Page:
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The High Court in Pretoria has ruled that Oscar Pistorius’s trial for the murder of his girlfriend, Reeva Steenkamp, set to start on Monday, can be broadcast live on television in South Africa, and so around the world.
Not all of the trial, just the lawyers’ speeches, expert testimony, court rulings and judgments, including, if it comes to it, sentencing. This leaves out what might be the most interesting part of the whole grisly but fascinating business – the evidence, if he gives it, of Oscar Pistorius himself.
So it is not everything but it is something. And it presumably comes as something of a relief to the South African broadcasters who are planning to go to town on the case. Even before the historic ruling to allow the cameras into the courtroom, one of South Africa’s leading cable providers had decided to create a dedicated TV channel to provide round-the-clock coverage of a case that has already attracted huge national and international interest.
With or without TV pictures, the trial will serve up an intoxicating cocktail of celebrity and tragedy, guns and glamour in a courtroom drama more or less guaranteed to outdo anything in the world of fiction. With or without TV pictures, millions of people will be anxious to fathom how a world-renowned athlete came to kill his beautiful model girlfriend in their own home, in the middle of the night, whether by accident or design.
It would certainly be without TV pictures if the trial were taking place in England. English courts have never allowed cameras to show criminal trials in progress. The Criminal Justice Act 1925 made it an offence to take any photograph in court. The act was passed in response to unauthorised snaps being taken of several high-profile defendants in the dock at the Old Bailey. They included the infamous Dr Crippen, George Joseph Smith, the “brides in the bath murderer”, and, most dramatically, the poisoner Frederick Seddon, who was pictured – judge in black cap and all – just as he was being sentenced to death. The ban was also extended to film and, in due course, TV pictures. It even forbids doing a drawing in court, which is why sketch artists have to leave the courtroom before putting charcoal to paper to produce their approximations of the lawyers and litigants involved.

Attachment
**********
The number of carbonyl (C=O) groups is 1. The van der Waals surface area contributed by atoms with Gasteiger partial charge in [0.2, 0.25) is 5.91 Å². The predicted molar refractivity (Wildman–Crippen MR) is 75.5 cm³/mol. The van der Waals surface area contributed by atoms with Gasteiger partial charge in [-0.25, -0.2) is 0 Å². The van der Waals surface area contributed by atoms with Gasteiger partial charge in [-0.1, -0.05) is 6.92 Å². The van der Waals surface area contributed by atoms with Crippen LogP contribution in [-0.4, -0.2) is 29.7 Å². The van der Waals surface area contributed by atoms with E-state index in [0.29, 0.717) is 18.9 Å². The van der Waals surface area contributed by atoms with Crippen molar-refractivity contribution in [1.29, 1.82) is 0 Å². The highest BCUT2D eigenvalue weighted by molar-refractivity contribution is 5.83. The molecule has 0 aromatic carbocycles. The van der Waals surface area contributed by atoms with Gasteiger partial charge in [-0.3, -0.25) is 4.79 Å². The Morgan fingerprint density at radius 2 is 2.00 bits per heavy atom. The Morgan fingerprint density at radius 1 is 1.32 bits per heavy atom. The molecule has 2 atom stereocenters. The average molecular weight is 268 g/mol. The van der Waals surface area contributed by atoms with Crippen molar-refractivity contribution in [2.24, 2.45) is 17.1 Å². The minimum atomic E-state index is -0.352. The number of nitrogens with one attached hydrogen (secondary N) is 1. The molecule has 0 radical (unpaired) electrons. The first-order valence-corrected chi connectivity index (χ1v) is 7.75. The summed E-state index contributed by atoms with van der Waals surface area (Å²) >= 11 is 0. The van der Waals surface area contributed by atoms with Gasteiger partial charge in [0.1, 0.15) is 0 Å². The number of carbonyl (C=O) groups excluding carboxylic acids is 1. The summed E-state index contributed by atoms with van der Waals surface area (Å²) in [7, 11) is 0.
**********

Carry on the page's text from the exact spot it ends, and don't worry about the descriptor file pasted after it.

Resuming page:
Last year’s Crime and Courts Act amended the law to allow for the introduction of TV cameras in court but so far they have only been allowed to cover appeal courts, judicial pronouncements and the like, not the cut and thrust of an actual hearing in a jury trial, which is likely to attract higher viewing figures but so far remains a no-go area. Scottish courts, subject to different legislation, have on occasion allowed the cameras to film criminal trials.
But, in England, if a witness breaks down under cross-examination, or the accused’s expression betrays his emotions, or a particular answer causes a stir in the courtroom, we still have to hear about it indirectly, like offstage events in a Greek tragedy, from a reporter shouting above the traffic in the street outside the courthouse.
Of course, we can follow the progress of court cases through newspaper reports. In fact, in a modernising move by the Lord Chief Justice that followed reporters tweeting from a bail hearing for WikiLeaks founder Julian Assange in 2010, journalists are allowed to tweet directly from the courtroom. So why not put TV on the same footing? Why not follow the lead of many overseas jurisdictions and allow court cases to be televised?